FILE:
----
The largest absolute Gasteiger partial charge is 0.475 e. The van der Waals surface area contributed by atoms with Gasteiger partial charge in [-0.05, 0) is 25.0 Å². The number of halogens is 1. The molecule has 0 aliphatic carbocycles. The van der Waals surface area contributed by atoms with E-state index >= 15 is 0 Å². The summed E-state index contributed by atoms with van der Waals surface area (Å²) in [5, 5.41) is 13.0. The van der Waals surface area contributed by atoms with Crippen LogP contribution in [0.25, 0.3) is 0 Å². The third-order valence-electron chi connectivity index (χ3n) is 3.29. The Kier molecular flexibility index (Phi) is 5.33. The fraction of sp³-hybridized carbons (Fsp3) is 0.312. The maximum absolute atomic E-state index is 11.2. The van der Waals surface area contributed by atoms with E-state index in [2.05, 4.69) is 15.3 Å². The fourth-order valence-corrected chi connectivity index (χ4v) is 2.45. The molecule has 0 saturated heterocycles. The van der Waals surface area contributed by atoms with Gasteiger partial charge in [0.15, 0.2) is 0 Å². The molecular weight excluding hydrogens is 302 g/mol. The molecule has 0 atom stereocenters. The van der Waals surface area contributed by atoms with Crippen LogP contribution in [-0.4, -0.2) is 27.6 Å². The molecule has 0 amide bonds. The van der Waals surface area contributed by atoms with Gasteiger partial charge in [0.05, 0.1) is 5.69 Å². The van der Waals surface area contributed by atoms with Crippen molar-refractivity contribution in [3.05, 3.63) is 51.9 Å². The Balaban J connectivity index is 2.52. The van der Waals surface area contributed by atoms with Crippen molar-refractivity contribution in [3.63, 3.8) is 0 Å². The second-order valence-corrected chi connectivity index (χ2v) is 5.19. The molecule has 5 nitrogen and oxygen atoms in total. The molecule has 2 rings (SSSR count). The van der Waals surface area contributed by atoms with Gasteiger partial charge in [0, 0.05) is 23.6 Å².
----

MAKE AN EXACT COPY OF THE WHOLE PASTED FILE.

The largest absolute Gasteiger partial charge is 0.475 e. The van der Waals surface area contributed by atoms with Gasteiger partial charge in [-0.05, 0) is 25.0 Å². The number of halogens is 1. The molecule has 0 aliphatic carbocycles. The van der Waals surface area contributed by atoms with E-state index >= 15 is 0 Å². The summed E-state index contributed by atoms with van der Waals surface area (Å²) in [5, 5.41) is 13.0. The van der Waals surface area contributed by atoms with Crippen LogP contribution in [0.25, 0.3) is 0 Å². The third-order valence-electron chi connectivity index (χ3n) is 3.29. The Kier molecular flexibility index (Phi) is 5.33. The fraction of sp³-hybridized carbons (Fsp3) is 0.312. The maximum absolute atomic E-state index is 11.2. The van der Waals surface area contributed by atoms with E-state index in [2.05, 4.69) is 15.3 Å². The fourth-order valence-corrected chi connectivity index (χ4v) is 2.45. The molecule has 0 saturated heterocycles. The van der Waals surface area contributed by atoms with Gasteiger partial charge in [0.15, 0.2) is 0 Å². The molecular weight excluding hydrogens is 302 g/mol. The molecule has 0 atom stereocenters. The van der Waals surface area contributed by atoms with Crippen LogP contribution in [-0.4, -0.2) is 27.6 Å². The molecule has 0 amide bonds. The van der Waals surface area contributed by atoms with Gasteiger partial charge in [0.05, 0.1) is 5.69 Å². The van der Waals surface area contributed by atoms with Crippen molar-refractivity contribution in [3.05, 3.63) is 51.9 Å². The Balaban J connectivity index is 2.52. The van der Waals surface area contributed by atoms with Crippen molar-refractivity contribution in [3.63, 3.8) is 0 Å². The second-order valence-corrected chi connectivity index (χ2v) is 5.19. The molecule has 5 nitrogen and oxygen atoms in total. The molecule has 2 rings (SSSR count). The van der Waals surface area contributed by atoms with Gasteiger partial charge in [0, 0.05) is 23.6 Å².